The House Always Wins. Except in the instance of play dates. Know that your home is going to be mildly destroyed. Hopefully, it’s all just a mess that can be easily picked up, wiped away or scrubbed down, but there is a chance something in your home will be damaged. Accept it now or don’t bother inviting any friends over today or ever.
5. Multiple Children, Multiple Ages
It’s true what they say, “More Children, More Problems.” Well that’s not exactly the saying, but it holds true in this instance. Be cognizant of how many children you have over and the varying ages of the children (thus their varying needs and interests). Invite just one to three families over. If it is a fledgling relationship perhaps just the new friend and maybe, if the ages really line up, one other friend. This way the children can be eased into a new location with new people and not be completely overwhelmed. It also helps the new parent to not feel like a fifth wheel.
For new play dates, this is a tricky area. Obviously, there was something you both liked about one another in addition to having children the same ages, but like any new relationship avoid standard, hot-button topics like politics and religion and for a more complete list click here.
7. Baby Proof
No really. Baby proof, toddler proof, adult proof EVERYTHING. The things your child no longer bares an interest in may strike a new interest with their friends so protect the things you love, or that can injure another, by going above and beyond. Some items to consider:
~ Door handles
~ Drawers and cabinets
~ Rocking chairs
~ Low hanging pictures or other wall décor
~ Light switches within reach
~ Removing from reach – laptops, tablets, remote controls, jewelry, car keys, etc.
Consider locking refrigerator doors, oven doors and covering stove knobs. Not just for safety, but for your own sanity. No one wants to walk around saying, “no” the entire play date or worry about ruining someone else’s home.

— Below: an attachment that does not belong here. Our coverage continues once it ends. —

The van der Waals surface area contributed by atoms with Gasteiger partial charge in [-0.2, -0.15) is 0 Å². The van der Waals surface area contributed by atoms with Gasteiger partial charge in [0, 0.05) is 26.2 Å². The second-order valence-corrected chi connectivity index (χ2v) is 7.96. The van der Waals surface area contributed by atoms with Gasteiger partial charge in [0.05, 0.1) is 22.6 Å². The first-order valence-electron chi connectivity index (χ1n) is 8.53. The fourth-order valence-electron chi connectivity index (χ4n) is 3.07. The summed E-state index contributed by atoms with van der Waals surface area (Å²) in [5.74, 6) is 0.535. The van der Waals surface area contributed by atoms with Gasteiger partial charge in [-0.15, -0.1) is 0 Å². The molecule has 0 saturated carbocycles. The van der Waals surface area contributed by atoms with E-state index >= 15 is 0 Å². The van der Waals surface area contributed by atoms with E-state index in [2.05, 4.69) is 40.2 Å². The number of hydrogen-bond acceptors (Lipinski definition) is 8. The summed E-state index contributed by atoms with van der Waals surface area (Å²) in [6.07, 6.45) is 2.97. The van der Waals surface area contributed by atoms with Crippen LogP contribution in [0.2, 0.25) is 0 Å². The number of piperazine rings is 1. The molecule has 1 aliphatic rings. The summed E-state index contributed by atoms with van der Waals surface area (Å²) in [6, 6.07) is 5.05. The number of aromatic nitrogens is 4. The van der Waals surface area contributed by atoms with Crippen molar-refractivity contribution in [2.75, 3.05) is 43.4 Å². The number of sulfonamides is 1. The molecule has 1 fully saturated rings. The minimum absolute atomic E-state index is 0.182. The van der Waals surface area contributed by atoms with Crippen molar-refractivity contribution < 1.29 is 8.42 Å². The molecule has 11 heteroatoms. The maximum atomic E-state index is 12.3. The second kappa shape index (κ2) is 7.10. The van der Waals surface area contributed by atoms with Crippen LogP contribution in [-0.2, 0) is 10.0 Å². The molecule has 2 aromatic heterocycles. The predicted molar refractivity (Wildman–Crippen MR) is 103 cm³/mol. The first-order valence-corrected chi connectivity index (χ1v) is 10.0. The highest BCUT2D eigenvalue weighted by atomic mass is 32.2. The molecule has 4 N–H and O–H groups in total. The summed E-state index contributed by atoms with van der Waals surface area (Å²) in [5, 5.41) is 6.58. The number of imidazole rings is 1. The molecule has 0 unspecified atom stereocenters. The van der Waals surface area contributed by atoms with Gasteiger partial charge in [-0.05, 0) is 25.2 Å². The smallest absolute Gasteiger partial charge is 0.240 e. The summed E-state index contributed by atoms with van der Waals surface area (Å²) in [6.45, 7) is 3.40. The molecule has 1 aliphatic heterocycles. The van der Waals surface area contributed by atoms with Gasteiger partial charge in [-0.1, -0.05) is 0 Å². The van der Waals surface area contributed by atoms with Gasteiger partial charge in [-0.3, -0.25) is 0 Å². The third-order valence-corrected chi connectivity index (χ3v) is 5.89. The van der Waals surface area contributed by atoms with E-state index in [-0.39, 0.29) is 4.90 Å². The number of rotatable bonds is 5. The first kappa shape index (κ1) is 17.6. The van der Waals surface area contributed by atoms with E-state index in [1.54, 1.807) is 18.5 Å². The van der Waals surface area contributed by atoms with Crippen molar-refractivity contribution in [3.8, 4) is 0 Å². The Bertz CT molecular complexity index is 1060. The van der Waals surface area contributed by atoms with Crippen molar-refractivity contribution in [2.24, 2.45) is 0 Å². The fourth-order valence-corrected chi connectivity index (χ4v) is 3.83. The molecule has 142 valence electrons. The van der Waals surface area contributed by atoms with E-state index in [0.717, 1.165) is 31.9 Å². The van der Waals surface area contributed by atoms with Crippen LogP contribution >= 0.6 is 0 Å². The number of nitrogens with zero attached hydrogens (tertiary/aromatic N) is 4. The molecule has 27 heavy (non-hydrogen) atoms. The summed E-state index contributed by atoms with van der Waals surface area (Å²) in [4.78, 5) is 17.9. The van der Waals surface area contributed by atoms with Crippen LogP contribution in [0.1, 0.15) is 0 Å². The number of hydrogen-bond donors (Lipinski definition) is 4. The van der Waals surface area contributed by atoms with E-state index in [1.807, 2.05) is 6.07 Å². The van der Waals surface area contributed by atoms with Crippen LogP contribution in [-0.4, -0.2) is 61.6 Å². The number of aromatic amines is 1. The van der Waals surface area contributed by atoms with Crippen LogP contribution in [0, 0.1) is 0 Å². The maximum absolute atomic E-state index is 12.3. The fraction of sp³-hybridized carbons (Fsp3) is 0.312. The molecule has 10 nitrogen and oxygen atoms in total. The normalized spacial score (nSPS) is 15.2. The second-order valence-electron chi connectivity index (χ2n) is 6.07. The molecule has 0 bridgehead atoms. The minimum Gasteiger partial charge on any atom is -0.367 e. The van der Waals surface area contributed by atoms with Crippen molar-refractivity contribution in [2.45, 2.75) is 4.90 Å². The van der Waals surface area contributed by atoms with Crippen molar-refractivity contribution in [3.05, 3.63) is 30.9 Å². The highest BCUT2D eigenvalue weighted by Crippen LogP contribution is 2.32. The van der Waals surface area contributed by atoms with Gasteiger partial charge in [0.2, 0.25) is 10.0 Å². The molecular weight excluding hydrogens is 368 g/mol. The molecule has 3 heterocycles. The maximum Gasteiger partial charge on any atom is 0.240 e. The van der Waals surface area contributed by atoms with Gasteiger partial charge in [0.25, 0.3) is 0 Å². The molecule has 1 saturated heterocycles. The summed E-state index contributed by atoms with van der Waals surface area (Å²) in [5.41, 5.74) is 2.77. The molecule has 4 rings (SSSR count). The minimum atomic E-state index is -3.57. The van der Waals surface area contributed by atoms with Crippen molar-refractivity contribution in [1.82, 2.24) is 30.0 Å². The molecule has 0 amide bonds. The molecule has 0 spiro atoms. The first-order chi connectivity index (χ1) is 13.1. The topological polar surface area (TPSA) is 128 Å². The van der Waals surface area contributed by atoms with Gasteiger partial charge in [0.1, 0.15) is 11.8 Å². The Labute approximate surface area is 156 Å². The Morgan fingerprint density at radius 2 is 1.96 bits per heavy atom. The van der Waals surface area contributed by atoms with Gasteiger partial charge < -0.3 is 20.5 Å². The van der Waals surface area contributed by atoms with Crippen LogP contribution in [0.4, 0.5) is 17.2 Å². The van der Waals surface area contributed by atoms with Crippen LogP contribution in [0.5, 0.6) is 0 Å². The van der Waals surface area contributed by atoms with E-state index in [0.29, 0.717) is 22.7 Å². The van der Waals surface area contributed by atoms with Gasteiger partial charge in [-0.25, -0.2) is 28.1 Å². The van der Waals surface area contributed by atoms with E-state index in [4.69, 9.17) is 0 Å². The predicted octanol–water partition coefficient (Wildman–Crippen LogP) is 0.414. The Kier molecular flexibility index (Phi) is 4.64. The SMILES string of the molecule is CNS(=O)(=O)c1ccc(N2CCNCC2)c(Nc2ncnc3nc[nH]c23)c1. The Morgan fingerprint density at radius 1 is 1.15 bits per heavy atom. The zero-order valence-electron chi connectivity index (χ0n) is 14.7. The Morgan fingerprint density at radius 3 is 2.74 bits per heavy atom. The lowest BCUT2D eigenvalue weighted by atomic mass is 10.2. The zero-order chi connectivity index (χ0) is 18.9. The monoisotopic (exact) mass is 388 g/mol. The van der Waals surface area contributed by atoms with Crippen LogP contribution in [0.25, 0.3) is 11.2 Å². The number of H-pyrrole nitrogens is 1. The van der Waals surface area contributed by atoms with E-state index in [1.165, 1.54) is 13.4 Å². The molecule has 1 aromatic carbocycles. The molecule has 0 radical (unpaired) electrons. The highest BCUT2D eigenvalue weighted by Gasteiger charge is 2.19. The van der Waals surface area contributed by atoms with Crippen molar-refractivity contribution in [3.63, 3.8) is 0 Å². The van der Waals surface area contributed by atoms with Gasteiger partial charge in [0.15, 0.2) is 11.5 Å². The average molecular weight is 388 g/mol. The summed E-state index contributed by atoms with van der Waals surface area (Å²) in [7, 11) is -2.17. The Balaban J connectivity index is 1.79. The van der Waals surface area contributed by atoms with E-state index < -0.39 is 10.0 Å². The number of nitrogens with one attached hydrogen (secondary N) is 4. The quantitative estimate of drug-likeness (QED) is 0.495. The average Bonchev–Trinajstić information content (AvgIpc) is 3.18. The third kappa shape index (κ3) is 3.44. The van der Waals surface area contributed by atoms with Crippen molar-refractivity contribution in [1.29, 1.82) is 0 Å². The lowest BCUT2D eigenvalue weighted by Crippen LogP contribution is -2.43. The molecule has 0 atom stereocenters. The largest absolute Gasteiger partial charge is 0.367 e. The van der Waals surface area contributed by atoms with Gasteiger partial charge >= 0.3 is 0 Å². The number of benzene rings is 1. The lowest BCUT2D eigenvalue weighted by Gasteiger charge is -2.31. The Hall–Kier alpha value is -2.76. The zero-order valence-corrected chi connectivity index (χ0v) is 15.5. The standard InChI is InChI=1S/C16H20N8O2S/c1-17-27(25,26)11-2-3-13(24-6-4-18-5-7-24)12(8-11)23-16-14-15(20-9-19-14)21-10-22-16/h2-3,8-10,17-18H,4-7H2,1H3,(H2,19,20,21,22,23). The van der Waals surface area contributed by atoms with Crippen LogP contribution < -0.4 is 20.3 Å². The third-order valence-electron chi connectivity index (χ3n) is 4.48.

8. Snacks and Allergies
As the host be sure to have plenty of snacks available. Have milk, juice and age-appropriate snacks (and plenty of containers for both) to go around in the case of melt-downs or actual hunger and thirst. Remember, whatever one kids has they WILL ALL WANT so don’t give anything out that you don’t have plenty of.
Always ASK before you serve any food or beverage to the group. Food allergies are extremely dangerous, even when not consumed. You also want to ask in case of family dietary restrictions or in the instance they just don’t want their child to have anything close to another meal.
As the attendee, if your child has a highly restrictive diet or prefers foods that others may not necessarily think to have on hand – bring them! This way your child isn’t left out of having a snack or drink and the host isn’t put in the awkward position of not being able to offer something to them.
9. Time Out Spots
Have a designated timeout spot. Don’t announce it, but be sure to offer it up to your guest if they are struggling with disciplining their child. I prefer the bottom stair, a dining room chair or a short hallway. It should be a place that is safe, visible to parents, without being a high-traffic area. I know it’s hard to find a good one, but try. Taking a time out can help to diffuse a situation or relieve a parent.
Prior to your new friends coming over share what pets you have and ask if there are any concerns from the other parents. In addition to allergies, some children (and adults) are very scared of even the nicest, household pets. If you have any concerns about your own pet and how they may behave around new children or in a play date scenario remove them prior to it. Put them someplace they feel safe and happy and where the children can’t harass or scare them as well. Pets, like children, are unpredictable. Always error on the side of caution.
Do you have other play date tips you can add to this list?